Assessing barriers to chronic migraine consultation, diagnosis, and treatment: Results from the Chronic Migraine Epidemiology and Outcomes (CaMEO) study

David W. Dodick, Elizabeth W. Loder, Aubrey Manack Adams, Dawn C. Buse, Kristina M. Fanning, Michael L. Reed, Richard B. Lipton

Research output: Contribution to journalArticle

41 Citations (Scopus)

Abstract

Objective To assess the rates and predictors of traversing steps essential to good medical care for chronic migraine, including: (1) medical consultation, (2) accurate diagnosis, and (3) minimal pharmacologic treatment. Candidate predictors included socioeconomic, demographic, and headache-specific variables. Background Previous research has established that barriers to effective management for episodic migraine include the absence of health insurance, lack of appropriate medical consultation, failure to receive an accurate diagnosis, and not being offered a regimen with acute and preventive treatments. Methods/Design The Chronic Migraine Epidemiology and Outcomes (CaMEO) Study, a longitudinal web-based panel study of migraine, included a cross-sectional module focused on patterns of and barriers to medical care. Participants eligible for this analysis met the study criteria for chronic migraine, had evidence of headache-related disability, and provided data on health insurance status. The main outcomes in the current analysis included the proportion of respondents who sought consultation for headache with a designated healthcare professional, self-reported receiving a diagnosis of chronic or transformed migraine, and received minimal pharmacologic treatment for headache with a focus on prescribed acute and preventive treatments. Results In the CaMEO Study, 80,783 respondents provided study data, 16,789 (20.8% of respondents) met criteria for migraine, and 1476 (8.8% of those with migraine) met chronic migraine criteria. In total, 1254 participants (85.0% of those with chronic migraine) met inclusion criteria for this analysis. Of those, 512 respondents (40.8%) reported currently consulting with a healthcare professional for headache. Odds of consulting increased with increasing age (OR 1.02; 95% CI 1.01-1.03), body mass index (BMI) (OR 1.01; 95% CI 1.00-1.03), migraine-related disability (OR 1.02; 95% CI 1.00-1.04), and migraine severity (OR 1.16; 95% CI 1.11-1.22) and presence of health insurance (OR 4.61; 95% CI 3.05-6.96). Among those consulting a healthcare professional, 126 (24.6%) received an accurate diagnosis and 56 of those with a correct diagnosis (44.4%) received both acute and preventive pharmacologic treatments; odds of a CM diagnosis were higher for women (OR 1.93; 95% CI 1.03-3.61), those with greater migraine severity (OR 1.25; 95% CI 1.14-1.37), and those currently consulting a specialist (OR 2.38; 95% CI 1.54-3.69). No predictors of receiving appropriate treatment were identified among those currently consulting. Among our sample of people with chronic migraine, only 56 (4.5%) individuals successfully traversed the series of 3 barriers to successful chronic migraine care (ie, consulted a healthcare professional for migraine, received an accurate diagnosis, and were prescribed minimal acute and preventive pharmacologic treatments). Conclusion Our findings suggest that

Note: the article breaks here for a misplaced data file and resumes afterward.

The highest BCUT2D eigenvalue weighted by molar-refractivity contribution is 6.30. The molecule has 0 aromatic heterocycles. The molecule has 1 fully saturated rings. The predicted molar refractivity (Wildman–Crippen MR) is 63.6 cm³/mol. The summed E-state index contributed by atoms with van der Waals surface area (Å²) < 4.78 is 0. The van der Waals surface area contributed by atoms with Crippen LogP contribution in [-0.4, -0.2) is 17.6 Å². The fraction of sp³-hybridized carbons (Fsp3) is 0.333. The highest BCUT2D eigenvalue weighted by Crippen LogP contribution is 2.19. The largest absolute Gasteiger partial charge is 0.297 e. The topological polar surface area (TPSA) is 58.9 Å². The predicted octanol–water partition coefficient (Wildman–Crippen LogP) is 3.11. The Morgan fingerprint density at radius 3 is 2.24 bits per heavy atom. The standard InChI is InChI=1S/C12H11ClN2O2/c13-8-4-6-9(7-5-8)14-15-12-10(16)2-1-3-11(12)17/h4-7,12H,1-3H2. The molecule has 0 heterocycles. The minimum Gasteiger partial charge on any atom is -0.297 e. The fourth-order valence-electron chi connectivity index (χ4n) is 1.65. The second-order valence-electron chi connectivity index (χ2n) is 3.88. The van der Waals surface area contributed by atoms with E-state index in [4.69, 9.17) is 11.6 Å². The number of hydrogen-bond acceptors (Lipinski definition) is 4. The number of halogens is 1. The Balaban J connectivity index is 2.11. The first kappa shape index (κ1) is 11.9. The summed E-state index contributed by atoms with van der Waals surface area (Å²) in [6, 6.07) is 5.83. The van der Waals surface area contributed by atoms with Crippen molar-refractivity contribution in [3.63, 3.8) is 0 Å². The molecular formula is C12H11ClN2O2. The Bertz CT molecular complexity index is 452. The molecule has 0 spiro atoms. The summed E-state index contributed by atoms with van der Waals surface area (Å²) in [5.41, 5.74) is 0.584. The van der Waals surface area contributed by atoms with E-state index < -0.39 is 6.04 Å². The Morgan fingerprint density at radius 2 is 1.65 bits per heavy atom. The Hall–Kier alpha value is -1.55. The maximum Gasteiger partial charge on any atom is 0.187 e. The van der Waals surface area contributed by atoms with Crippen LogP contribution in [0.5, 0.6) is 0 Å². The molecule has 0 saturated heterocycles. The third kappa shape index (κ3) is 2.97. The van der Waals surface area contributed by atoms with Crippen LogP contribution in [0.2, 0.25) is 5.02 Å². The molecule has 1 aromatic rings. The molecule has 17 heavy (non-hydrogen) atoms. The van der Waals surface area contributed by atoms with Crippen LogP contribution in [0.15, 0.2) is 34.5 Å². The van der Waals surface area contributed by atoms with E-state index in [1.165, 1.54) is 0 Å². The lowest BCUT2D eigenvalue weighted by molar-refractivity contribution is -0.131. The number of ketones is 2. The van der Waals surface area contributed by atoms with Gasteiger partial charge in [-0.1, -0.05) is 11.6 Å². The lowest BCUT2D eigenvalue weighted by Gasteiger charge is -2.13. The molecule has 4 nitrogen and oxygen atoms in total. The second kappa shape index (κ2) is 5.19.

Original languageEnglish (US)
Pages (from-to)821-834
Number of pages14
JournalHeadache
Volume56
Issue number5
DOIs
StatePublished - May 1 2016

Fingerprint

Migraine Disorders
Epidemiology
Referral and Consultation
Outcome Assessment (Health Care)
Headache
Therapeutics
Health Insurance
Delivery of Health Care
Insurance Coverage
Health Status
Body Mass Index

Keywords

  • acute medication
  • barrier to care
  • chronic migraine
  • headache-related disability
  • migraine
  • preventive medication

ASJC Scopus subject areas

  • Clinical Neurology
  • Neurology

Cite this

Assessing barriers to chronic migraine consultation, diagnosis, and treatment : Results from the Chronic Migraine Epidemiology and Outcomes (CaMEO) study. / Dodick, David W.; Loder, Elizabeth W.; Manack Adams, Aubrey; Buse, Dawn C.; Fanning, Kristina M.; Reed, Michael L.; Lipton, Richard B.

In: Headache, Vol. 56, No. 5, 01.05.2016, p. 821-834.

Research output: Contribution to journalArticle

Dodick, David W. ; Loder, Elizabeth W. ; Manack Adams, Aubrey ; Buse, Dawn C. ; Fanning, Kristina M. ; Reed, Michael L. ; Lipton, Richard B. / Assessing barriers to chronic migraine consultation, diagnosis, and treatment : Results from the Chronic Migraine Epidemiology and Outcomes (CaMEO) study. In: Headache. 2016 ; Vol. 56, No. 5. pp. 821-834.
@article{f4ef039c80af418998aaae40373194be,
title = "Assessing barriers to chronic migraine consultation, diagnosis, and treatment: Results from the Chronic Migraine Epidemiology and Outcomes (CaMEO) study",